Diana Clement

Your Money and careers writer for the NZ Herald

Diana Clement: Pitfalls for unwary in inheriting family home

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Choosing whether to keep the property to live in or rent out can be difficult. Photo / Thinkstock
Choosing whether to keep the property to live in or rent out can be difficult. Photo / Thinkstock

Many of us will inherit a share of the family home. I decided to look into the financial implications after watching a clip on TV about a woman who had lost all the proceeds from her mother's house.

The woman in question fell for a fast-talking Nigeria-based Lothario who conned her out of her inheritance, supposedly to help him solve a business dispute.

Lo and behold, he never turned up in New Zealand to live happily ever after with her as promised and the money vanished.

An inheritance can be a real godsend. As Trade Me member "Asue" said: "I received an inheritance; and every day I appreciate it as it has made my life so much easier and it reminds me so much of the people who left it to me and how much they loved me."

Inheritances might be just money or property to some people, but to others they have deep psychological significance and might lead to family disagreements or worse.

A sibling or other beneficiary of a person's will may feel that they have done more to help a parent and deserve a greater share of the inheritance.

Or they may believe that other siblings received more financial help from the parents and feel this should be evened out in the will.

AUT University senior lecturer in psychology Dr Elizabeth du Preez says an inherited property will be a physical reminder of the relationship between parent and child, and dealing with it may be harder if there are unresolved emotional issues. "If it was a complicated relationship it may well make the decision more difficult," says du Preez. Or children read into the will how much they were valued by that parent.

Siblings may react differently to each other over the inheritance question, she adds. "They will not all have had the same relationship with that person." Some children want to hold on to the family home as a reminder of the relationship while others may be indifferent or want to get rid of it.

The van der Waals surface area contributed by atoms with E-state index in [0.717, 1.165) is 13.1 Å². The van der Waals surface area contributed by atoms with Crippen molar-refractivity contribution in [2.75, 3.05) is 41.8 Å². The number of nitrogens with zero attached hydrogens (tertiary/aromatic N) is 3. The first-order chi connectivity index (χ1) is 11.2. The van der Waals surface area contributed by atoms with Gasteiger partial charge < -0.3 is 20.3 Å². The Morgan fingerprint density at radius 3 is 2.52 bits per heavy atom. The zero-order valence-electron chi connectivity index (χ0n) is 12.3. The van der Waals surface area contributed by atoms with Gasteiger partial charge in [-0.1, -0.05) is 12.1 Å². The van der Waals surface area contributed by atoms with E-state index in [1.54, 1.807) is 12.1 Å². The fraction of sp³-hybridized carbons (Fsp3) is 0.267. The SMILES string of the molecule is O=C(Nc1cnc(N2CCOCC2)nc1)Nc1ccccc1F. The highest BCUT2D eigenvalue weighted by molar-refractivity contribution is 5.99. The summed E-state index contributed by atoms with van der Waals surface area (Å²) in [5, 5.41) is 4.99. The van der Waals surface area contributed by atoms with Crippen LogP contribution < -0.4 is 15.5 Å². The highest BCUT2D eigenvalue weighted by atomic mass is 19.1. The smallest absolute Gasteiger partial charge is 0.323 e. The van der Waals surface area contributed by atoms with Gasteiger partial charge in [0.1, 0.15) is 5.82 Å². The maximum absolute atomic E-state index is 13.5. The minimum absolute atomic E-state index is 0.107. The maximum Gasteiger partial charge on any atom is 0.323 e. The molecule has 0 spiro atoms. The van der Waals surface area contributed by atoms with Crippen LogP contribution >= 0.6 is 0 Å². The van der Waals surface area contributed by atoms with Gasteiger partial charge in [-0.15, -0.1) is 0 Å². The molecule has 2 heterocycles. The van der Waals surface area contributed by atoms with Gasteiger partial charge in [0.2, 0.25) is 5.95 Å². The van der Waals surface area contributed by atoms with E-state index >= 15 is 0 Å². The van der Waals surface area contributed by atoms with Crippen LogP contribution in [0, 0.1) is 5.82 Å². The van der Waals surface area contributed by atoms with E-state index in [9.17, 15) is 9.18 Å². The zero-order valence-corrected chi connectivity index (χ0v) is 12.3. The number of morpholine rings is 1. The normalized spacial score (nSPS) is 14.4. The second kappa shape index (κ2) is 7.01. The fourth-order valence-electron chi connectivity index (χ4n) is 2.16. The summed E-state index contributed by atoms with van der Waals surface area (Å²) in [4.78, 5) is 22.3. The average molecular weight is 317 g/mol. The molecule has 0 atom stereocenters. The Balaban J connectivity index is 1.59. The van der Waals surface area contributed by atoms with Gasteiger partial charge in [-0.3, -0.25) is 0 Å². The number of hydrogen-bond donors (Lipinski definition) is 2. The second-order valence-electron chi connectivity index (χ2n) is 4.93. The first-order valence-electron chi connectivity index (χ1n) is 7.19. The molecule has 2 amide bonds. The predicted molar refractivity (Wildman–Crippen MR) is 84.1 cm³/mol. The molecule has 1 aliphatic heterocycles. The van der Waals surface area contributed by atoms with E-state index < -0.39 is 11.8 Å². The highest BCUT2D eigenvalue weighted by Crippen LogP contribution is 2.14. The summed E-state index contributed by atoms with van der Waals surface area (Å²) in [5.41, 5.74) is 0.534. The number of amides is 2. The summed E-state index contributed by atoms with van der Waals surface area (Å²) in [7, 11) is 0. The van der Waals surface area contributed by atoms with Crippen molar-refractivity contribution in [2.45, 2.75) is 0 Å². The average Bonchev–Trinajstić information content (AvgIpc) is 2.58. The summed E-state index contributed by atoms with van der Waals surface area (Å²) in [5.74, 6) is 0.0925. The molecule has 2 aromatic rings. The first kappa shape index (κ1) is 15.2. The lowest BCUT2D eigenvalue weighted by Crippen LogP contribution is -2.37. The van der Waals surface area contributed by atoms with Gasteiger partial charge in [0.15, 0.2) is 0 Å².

Choosing to keep the property to live in or rent out can be problematic. As soon as you move into the home, even for a day, says trust lawyer Ross Holmes of Ross Holmes Lawyers, it becomes relationship property, whether or not it's owned by a trust. This is a vivid illustration of why a parent with only one child should be considering setting up an inheritance trust. What's more, the old family home doesn't always make a good rental property. It may be run-down, dated and in need of modernisation. Letting it as-is will not bring in a good class of tenant.

Upgrading it, on the other hand, isn't always a good financial option. That work isn't tax-deductible, says Joanna Doolan, partner tax at Ernst & Young. Although maintenance is tax-deductible, "dilapidation repairs" aren't, says Doolan. Anyone who tries to pass off those repairs as maintenance risks being caught for tax avoidance.

Sometimes one sibling buys out others only to find the property isn't worth even the government valuation because of the amount of work that needs doing, says Raewyn Fox, chief executive of the New Zealand Federation of Family Budgeting Services. It's worth getting a builder's assessment before raising a mortgage on it, says Fox. It might need too much work or have a fiddly garden that goes to rack and ruin with a bunch of students living in the house.

It's always wise to take advice from an authorised financial adviser, says Jeff Matthews, senior financial adviser at Spicers Wealth Management.

Matthews dealt with one case in which a client had inherited a property. She wanted to use the proceeds to pay down the mortgage on her rental property. Matthews pointed out to her that the return on the rental property was 4.25 per cent, whereas she could get 7.5-8 per cent return on a bond at the time.